The Netflix/Marvel collaboration is over, and while I wouldn’t exactly call it a failure, it definitely didn’t live up to expectations. The first seasons of Daredevil and Jessica Jones gained my enthusiasm early on, but it was downhill after that, and The Defenders team-up ended up being pretty underwhelming, leading me to nearly abandon the “MTU” entirely.
I came back for Jessica Jones. One lure was my memory of its stellar first season; another was its dedicated focus on female characters, something so rare in Marvel’s live-action properties that I felt it deserved to be further supported. I’m definitely glad I saw it through, for while I think both seasons were overlong and made questionable storytelling decisions, overall I found it a strong, refreshingly messaged addition to the genre.
Hard-drinking, super-powered private investigator Jessica Jones (Krysten Ritter) begins season two coping with the notoriety of her recent murder of psychotic, mind-controlling villain Kilgrave. She’s still a controversial figure in the city, however: a hero to some for ending the Kilgrave threat, but a vigilante menace to others. Meanwhile, the mystery of Jessica’s past—the tragic accident that killed her birth family and gave her her powers—hasn’t yet been solved. Jessica wants to put that behind her, but her adopted sister Trish Walker (Rachael Hunter) has other plans. Tired of her frivolous talk radio show career, Trish wants to transition to investigative journalism. The story she’s determined to pursue involves IGH, the underworld mad science organization that empowered Jessica and others in a series of unscrupulous experiments. Jessica gets reluctantly dragged into Trish’s pursuit, which ultimately reintroduces Jessica to her unexpectedly alive birth mother Alisa (Janet McTeer)—with emotionally explosive results. If season two wallows in the past, season three looks to chart a new way forward. A chance encounter with roguish ne’er-do-well Erik Gelden (Benjamin Walker) puts Jessica and Trish on the scent of a despicable serial killer named Gregory Sallinger (Jeremy Bobb). The complicated pursuit of justice against Sallinger has devastating consequences for Trish, but helps Jessica discover her long-spurned inner heroism.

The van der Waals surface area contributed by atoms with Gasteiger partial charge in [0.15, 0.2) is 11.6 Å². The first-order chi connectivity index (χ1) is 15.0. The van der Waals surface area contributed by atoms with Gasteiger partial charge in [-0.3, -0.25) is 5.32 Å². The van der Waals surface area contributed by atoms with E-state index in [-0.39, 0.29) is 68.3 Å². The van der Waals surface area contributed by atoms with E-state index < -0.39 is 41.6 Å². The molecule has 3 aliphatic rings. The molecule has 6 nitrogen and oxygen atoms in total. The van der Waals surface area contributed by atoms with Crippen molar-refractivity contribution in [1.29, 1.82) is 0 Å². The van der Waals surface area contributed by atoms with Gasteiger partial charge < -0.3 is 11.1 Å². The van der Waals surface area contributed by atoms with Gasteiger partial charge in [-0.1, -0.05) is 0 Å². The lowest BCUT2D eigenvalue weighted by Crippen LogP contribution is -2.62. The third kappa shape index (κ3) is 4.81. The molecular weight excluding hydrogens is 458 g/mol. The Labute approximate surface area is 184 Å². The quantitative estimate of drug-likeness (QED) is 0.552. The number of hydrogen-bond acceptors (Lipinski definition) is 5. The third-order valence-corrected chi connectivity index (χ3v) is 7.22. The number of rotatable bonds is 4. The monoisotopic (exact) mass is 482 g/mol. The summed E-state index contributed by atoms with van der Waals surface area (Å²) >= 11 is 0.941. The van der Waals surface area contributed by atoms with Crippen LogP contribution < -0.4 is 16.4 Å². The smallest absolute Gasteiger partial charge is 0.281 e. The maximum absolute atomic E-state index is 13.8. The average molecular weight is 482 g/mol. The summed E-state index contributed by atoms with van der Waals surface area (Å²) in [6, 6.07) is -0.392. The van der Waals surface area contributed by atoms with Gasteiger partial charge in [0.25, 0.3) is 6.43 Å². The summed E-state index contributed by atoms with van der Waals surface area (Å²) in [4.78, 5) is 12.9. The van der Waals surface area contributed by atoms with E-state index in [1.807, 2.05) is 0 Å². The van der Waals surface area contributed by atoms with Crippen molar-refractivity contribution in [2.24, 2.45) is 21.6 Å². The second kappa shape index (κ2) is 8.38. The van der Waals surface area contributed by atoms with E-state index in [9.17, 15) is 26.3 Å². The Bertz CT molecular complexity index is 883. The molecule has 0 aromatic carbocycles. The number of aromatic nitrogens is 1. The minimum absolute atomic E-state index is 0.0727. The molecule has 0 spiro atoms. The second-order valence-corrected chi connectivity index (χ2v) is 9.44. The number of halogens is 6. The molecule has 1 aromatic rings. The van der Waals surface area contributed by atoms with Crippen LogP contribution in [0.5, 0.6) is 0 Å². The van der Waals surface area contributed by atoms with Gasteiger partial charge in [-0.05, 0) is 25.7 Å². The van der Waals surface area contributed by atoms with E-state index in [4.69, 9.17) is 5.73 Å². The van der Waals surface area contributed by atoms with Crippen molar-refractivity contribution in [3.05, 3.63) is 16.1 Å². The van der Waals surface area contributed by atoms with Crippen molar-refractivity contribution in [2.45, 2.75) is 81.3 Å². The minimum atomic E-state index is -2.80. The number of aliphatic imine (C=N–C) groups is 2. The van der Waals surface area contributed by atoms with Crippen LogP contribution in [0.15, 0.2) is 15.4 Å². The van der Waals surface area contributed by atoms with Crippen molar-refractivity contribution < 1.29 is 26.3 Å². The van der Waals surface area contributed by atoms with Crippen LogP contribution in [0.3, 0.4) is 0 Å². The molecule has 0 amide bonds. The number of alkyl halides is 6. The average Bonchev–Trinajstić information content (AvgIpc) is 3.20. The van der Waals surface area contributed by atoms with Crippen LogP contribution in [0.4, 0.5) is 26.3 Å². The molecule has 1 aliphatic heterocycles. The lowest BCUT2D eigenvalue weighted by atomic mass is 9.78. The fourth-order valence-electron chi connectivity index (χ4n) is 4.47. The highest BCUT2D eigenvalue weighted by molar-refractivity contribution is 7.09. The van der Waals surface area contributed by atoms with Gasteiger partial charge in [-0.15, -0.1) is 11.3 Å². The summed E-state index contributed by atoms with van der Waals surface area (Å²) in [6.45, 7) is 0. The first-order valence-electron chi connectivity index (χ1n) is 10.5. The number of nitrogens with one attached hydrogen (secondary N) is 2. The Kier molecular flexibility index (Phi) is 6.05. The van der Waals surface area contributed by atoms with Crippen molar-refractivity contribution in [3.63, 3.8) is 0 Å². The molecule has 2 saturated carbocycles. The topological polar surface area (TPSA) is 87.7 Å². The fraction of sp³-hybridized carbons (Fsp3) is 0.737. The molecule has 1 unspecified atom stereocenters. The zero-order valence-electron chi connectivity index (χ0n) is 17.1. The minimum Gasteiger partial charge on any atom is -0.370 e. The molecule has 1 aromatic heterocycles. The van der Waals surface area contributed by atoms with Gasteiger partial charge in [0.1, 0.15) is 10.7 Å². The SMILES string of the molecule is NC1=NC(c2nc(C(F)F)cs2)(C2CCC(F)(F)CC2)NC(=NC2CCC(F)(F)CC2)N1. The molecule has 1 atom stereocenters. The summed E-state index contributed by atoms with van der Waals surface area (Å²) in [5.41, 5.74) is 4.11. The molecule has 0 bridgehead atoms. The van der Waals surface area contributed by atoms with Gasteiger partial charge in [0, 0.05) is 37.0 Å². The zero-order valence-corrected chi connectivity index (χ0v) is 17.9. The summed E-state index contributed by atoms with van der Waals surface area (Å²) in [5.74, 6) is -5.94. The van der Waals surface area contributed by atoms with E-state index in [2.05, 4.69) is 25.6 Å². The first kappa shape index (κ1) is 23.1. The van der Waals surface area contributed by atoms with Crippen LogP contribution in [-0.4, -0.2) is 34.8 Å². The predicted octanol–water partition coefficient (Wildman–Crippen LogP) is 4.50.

Seasons two and three definitely don’t match the inaugural season, but they build on it entertainingly enough, and maintain an air of noir mystique and thematic consistency that set it apart from its fellow (pun intended) Netflix shows. Unfortunately, both seasons have that padded, awkward pace endemic to the MTU, and extend an episode or so longer than is good for them. There are also problematic character elements. Removed from the trauma of the Kilgrave case, for example, Jessica’s thorny, shut-down nihilism verges on abusive at times, particularly in her behavior towards her earnest assistant Malcolm (Eka Darville). The scripts also bend over backwards to deliver Trish and Malcolm down dark, out-of-character paths in service to the story.
Even so, something about Jessica Jones really works for me. In my review of season one, I referred to it as “the feminist flip side of Daredevil,” but having completed all three seasons I’m tempted to re-assess it as more of a thematic cousin to Angel. Like Angel, Jessica Jones is a series mixing superpowers with private investigations, and it’s populated by deeply broken heroes: alcoholic, PTSD-afflicted Jessica, abused former child star Trish, recovering addict Malcolm, ethically compromised and increasingly disabled power-lawyer Jeri Hogarth (Carrie-Anne Moss). These protagonists, like Angel’s, are difficult to like at times, but hard not to sympathize with at others. They are damaged people who keep spinning into and out of each others’ orbits, and part of the draw is rooting for them to finally come together and find happiness. That never quite happens, of course, except in fleeting moments of relief. But ultimately, in context, that seems right.
Another similarity: Angel and Jessica Jones are both steeped in toxic masculinity. Angel’s take on this wasn’t always self-aware, however; in that sense, Jessica Jones is a vast improvement. It mindfully leverages toxic masculinity, primarily in its villainy, addressing issues in a healthier way. Season three is the more successful season largely because of this; it mirrors the themes of the first by presenting a similarly emblematic villain. Like the gaslighting Kilgrave, Sallinger is a villain who stands in for the mundane, everyday evils of contemporary life. He’s a walking superiority complex of “men’s rights” activism, a twisted personification of an internet troll. Bobb does fine work making this despicable mastermind convincing and formidable, and he’s just one of several new characters who add nice texture to the series’ landscape over the later seasons. Leah Gibson, for example, caught my eye in season two as troubled former nurse Inez Green, who provides key leads in the IGH investigation. Rebecca De Mornay etches a memorable niche as Trish’s problematic stage mother Dorothy. And Walker’s Erik is a welcome addition to the cast, a rakish, funny foil who complements Ritter’s cold, implacable restraint perfectly. Jessica has her share of flings over the years, but with Erik the chemistry feels natural.
I wasn’t always a hundred percent thrilled by Jessica Jones, but I always admired it: a superhero show that delved into the ethics and psychology of the genre, and commented interestingly on sociopolitical issues along the way. It didn’t resolve all its threads, and I’m not sure Trish deserved the grim fate that was charted for her. But overall, especially for Jessica, the series ends in a satisfying place, its whole greater than the sum of its parts—even though some of those parts are frustratingly flawed. Not many shows are as confident in their thematic mission as Jessica Jones, and for that especially I’m going to miss it.